were killed, and he was finally compelled to draw off, badly worsted.
had but 6 killed, 23 wounded. Morgan
lost 25 killed and 20 wounded.1
Moving thence on Lebanon
, which was held by Col. Hanson
20th Ky., with 400 of his men, Morgan
summoned it at sunrise,3
and was refused.
After spending seven hours in fruitless efforts to reduce it, he at length charged into the town, and set fire to the buildings whence Hanson
was firing — burning a good part of the place, and compelling Hanson
's young brother was killed, leading a charge.
And he had lost so much time at Tebb's bend and here, that our cavalry were closing in upon him; so the Rebel
raider decamped at dark, during a furious rain, compelling his prisoners (whom he had not yet had time to parole) to race ten miles in ninety minutes to springfield--one, who could not or would not keep the pace, being shot dead by the way.
Moving rapidly by Shepherdsville
struck the Ohio
40 miles below Louisville
; seizing there the steamboats McCombs
and Alice Dean
, on which he crossed his command — increased, during his progress, by Kentucky
sympathizers, till it was said now to number 4,000 men, with 10 guns.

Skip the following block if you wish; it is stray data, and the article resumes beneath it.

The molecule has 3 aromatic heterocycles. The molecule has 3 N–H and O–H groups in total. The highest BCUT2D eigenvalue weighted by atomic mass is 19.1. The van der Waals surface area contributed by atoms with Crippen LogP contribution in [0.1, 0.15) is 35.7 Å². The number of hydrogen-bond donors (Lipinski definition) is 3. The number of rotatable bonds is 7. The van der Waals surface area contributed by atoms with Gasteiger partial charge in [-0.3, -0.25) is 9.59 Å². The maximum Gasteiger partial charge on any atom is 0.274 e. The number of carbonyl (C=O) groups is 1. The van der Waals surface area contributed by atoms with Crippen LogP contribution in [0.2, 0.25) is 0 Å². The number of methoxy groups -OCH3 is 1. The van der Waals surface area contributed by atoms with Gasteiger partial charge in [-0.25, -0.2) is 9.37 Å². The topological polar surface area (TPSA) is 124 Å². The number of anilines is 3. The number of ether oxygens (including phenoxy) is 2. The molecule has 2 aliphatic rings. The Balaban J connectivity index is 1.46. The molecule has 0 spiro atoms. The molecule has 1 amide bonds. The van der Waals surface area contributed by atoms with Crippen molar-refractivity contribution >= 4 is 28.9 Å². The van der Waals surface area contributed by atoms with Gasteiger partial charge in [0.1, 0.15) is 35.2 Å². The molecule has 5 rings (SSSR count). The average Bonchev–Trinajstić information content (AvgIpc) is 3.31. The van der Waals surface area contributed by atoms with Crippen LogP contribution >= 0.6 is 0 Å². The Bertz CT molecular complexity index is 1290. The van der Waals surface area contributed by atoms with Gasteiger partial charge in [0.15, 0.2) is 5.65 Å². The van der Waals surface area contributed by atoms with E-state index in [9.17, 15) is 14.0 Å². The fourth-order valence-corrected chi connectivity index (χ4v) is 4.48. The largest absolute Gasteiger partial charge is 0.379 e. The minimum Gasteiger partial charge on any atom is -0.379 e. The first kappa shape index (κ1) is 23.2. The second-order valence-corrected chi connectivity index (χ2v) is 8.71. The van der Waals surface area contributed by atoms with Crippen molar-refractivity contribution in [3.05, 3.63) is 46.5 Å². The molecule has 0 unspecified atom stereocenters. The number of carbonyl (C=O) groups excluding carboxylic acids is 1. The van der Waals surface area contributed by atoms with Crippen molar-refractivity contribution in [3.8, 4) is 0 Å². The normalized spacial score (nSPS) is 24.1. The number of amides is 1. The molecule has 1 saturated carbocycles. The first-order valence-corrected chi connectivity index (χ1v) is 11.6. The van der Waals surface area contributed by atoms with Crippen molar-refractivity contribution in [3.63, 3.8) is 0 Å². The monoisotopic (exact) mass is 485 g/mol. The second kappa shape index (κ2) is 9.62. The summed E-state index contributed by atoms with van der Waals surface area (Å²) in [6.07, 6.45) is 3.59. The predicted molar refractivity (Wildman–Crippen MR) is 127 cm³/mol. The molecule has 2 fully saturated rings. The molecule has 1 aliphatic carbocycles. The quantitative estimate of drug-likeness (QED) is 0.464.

The Alice Dean
was burned; the McCombs
— which probably belonged to a friend, who had placed it where it would be wanted — was left unharmed.
, who, with a bad start, had been following from the Cumberland
, under the direction of Gen. H. M. Judah
, reached Brandenburg Just after Morgan
's last boat-load had left it.
sped inland, by Corydon
, and Palmyra
, to Salem, Ind.
, where he surrounded6
and captured 350 “Home guards,” who had fallen back thus far from Corydon
before him. He here broke up the railroad, burnt the depot, and ordered a general conflagration of mills and factories, but allowed each to be ransomed by the payment of $1,000 in each.
Thence moving by zigzags, but in an easterly course, through Vienna
, dividing up his command so as to cut railroads and telegraphs on every side, the raider at once threatened7 Madison
and demanded the surrender of Old Vernon, where a body of militia had hastily assembled to oppose him; but he decamped on finding the militia in earnest.
Passing thence through Versailles
and making capital bargains in horse-trades all along, his followers concentrated at Harrison
, just across the Ohio
line; sweeping around Cincinnati9
at distances of 7 to 20 miles, and pushing thence by Miamisville, Williamsburg
, and Jackson
, they struck the Ohio
at Buffington island
, not far below Parkersburg
, whence they counted on an easy escape through the poor, thinly settled adjacent region of West Virginia
and north-eastern Kentucky
to the more congenial shades of southwestern Virginia
Of course, they levied on the stores and granaries, as well as the stables and kitchens, along their route; but the pursuit was so hot that they